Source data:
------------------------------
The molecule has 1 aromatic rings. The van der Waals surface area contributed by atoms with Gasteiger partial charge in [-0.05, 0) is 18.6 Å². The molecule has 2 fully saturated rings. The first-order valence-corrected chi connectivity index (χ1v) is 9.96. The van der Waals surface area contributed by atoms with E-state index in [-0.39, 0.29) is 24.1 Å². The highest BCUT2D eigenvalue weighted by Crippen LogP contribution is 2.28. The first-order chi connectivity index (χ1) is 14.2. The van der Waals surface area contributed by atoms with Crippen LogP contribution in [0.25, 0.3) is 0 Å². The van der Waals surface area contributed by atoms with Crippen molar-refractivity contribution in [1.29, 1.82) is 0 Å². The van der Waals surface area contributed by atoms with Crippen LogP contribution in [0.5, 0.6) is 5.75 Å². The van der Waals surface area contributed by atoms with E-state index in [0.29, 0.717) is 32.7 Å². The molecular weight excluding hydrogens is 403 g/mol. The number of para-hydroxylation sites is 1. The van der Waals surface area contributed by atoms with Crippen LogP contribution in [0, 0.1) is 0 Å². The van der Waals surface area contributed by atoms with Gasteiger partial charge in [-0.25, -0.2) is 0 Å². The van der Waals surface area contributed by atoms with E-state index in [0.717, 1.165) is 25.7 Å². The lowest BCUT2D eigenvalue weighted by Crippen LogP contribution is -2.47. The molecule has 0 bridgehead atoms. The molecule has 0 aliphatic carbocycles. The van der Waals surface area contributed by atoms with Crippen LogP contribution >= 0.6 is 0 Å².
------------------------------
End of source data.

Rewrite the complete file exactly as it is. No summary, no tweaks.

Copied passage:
The molecule has 1 aromatic rings. The van der Waals surface area contributed by atoms with Gasteiger partial charge in [-0.05, 0) is 18.6 Å². The molecule has 2 fully saturated rings. The first-order valence-corrected chi connectivity index (χ1v) is 9.96. The van der Waals surface area contributed by atoms with E-state index in [-0.39, 0.29) is 24.1 Å². The highest BCUT2D eigenvalue weighted by Crippen LogP contribution is 2.28. The first-order chi connectivity index (χ1) is 14.2. The van der Waals surface area contributed by atoms with Crippen LogP contribution in [0.25, 0.3) is 0 Å². The van der Waals surface area contributed by atoms with Crippen molar-refractivity contribution in [1.29, 1.82) is 0 Å². The van der Waals surface area contributed by atoms with Crippen LogP contribution in [0.5, 0.6) is 5.75 Å². The van der Waals surface area contributed by atoms with E-state index in [0.29, 0.717) is 32.7 Å². The molecular weight excluding hydrogens is 403 g/mol. The number of para-hydroxylation sites is 1. The van der Waals surface area contributed by atoms with Crippen LogP contribution in [0, 0.1) is 0 Å². The van der Waals surface area contributed by atoms with Gasteiger partial charge in [-0.25, -0.2) is 0 Å². The van der Waals surface area contributed by atoms with E-state index in [0.717, 1.165) is 25.7 Å². The lowest BCUT2D eigenvalue weighted by Crippen LogP contribution is -2.47. The molecule has 0 bridgehead atoms. The molecule has 0 aliphatic carbocycles. The van der Waals surface area contributed by atoms with Crippen LogP contribution >= 0.6 is 0 Å².